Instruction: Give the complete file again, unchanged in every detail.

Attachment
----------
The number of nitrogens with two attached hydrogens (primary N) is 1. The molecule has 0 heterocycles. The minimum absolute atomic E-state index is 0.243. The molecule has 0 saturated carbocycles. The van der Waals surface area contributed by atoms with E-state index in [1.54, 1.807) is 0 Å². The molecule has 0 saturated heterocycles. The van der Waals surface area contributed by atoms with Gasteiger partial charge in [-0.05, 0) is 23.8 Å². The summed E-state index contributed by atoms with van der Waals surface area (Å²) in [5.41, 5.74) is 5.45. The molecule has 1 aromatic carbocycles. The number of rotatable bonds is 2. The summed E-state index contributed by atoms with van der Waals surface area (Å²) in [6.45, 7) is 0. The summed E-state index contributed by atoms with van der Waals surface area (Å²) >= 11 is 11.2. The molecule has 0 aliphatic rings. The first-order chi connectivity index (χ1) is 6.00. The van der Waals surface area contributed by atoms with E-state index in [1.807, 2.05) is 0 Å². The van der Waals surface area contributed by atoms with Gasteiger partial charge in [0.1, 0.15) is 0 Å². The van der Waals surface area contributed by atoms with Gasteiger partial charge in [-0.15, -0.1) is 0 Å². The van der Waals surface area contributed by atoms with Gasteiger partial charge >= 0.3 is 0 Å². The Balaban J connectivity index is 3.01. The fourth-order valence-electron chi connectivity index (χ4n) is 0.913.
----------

The number of nitrogens with two attached hydrogens (primary N) is 1. The molecule has 0 heterocycles. The minimum absolute atomic E-state index is 0.243. The molecule has 0 saturated carbocycles. The van der Waals surface area contributed by atoms with E-state index in [1.54, 1.807) is 0 Å². The molecule has 0 saturated heterocycles. The van der Waals surface area contributed by atoms with Gasteiger partial charge in [-0.05, 0) is 23.8 Å². The summed E-state index contributed by atoms with van der Waals surface area (Å²) in [5.41, 5.74) is 5.45. The molecule has 1 aromatic carbocycles. The number of rotatable bonds is 2. The summed E-state index contributed by atoms with van der Waals surface area (Å²) in [6.45, 7) is 0. The summed E-state index contributed by atoms with van der Waals surface area (Å²) >= 11 is 11.2. The molecule has 0 aliphatic rings. The first-order chi connectivity index (χ1) is 6.00. The van der Waals surface area contributed by atoms with E-state index in [1.807, 2.05) is 0 Å². The van der Waals surface area contributed by atoms with Gasteiger partial charge in [0.1, 0.15) is 0 Å². The van der Waals surface area contributed by atoms with Gasteiger partial charge in [-0.15, -0.1) is 0 Å². The van der Waals surface area contributed by atoms with Gasteiger partial charge >= 0.3 is 0 Å². The Balaban J connectivity index is 3.01. The fourth-order valence-electron chi connectivity index (χ4n) is 0.913.